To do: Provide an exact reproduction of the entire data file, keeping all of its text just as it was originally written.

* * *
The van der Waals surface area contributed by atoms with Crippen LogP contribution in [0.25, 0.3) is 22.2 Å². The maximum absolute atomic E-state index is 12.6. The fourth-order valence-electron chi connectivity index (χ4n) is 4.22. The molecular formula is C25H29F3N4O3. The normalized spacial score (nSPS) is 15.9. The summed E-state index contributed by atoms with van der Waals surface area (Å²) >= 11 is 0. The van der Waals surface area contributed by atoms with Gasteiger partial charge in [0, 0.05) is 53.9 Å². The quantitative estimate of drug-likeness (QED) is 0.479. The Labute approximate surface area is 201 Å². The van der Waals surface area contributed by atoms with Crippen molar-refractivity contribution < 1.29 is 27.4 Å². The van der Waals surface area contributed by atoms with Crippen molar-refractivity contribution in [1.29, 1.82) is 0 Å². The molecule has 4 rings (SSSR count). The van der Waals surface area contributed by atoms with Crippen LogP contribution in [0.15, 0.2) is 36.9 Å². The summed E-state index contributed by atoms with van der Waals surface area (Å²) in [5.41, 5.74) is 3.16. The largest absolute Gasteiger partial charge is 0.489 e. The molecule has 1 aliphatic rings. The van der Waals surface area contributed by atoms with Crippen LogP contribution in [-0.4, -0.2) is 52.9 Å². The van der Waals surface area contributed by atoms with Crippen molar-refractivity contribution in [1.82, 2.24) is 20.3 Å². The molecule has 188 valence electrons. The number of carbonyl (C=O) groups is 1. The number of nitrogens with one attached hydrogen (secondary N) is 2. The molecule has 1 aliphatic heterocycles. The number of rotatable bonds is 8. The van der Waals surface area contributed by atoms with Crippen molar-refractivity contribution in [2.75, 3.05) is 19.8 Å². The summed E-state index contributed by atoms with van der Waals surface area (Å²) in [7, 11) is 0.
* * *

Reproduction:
The van der Waals surface area contributed by atoms with Crippen LogP contribution in [0.25, 0.3) is 22.2 Å². The maximum absolute atomic E-state index is 12.6. The fourth-order valence-electron chi connectivity index (χ4n) is 4.22. The molecular formula is C25H29F3N4O3. The normalized spacial score (nSPS) is 15.9. The summed E-state index contributed by atoms with van der Waals surface area (Å²) >= 11 is 0. The van der Waals surface area contributed by atoms with Gasteiger partial charge in [0, 0.05) is 53.9 Å². The quantitative estimate of drug-likeness (QED) is 0.479. The Labute approximate surface area is 201 Å². The van der Waals surface area contributed by atoms with Crippen molar-refractivity contribution < 1.29 is 27.4 Å². The van der Waals surface area contributed by atoms with Crippen molar-refractivity contribution in [1.29, 1.82) is 0 Å². The molecule has 4 rings (SSSR count). The van der Waals surface area contributed by atoms with Crippen LogP contribution in [0.15, 0.2) is 36.9 Å². The summed E-state index contributed by atoms with van der Waals surface area (Å²) in [5.41, 5.74) is 3.16. The largest absolute Gasteiger partial charge is 0.489 e. The molecule has 1 aliphatic rings. The van der Waals surface area contributed by atoms with Crippen LogP contribution in [-0.4, -0.2) is 52.9 Å². The van der Waals surface area contributed by atoms with Crippen molar-refractivity contribution in [1.82, 2.24) is 20.3 Å². The molecule has 188 valence electrons. The number of carbonyl (C=O) groups is 1. The number of nitrogens with one attached hydrogen (secondary N) is 2. The molecule has 1 aliphatic heterocycles. The number of rotatable bonds is 8. The van der Waals surface area contributed by atoms with Crippen molar-refractivity contribution in [2.75, 3.05) is 19.8 Å². The summed E-state index contributed by atoms with van der Waals surface area (Å²) in [7, 11) is 0.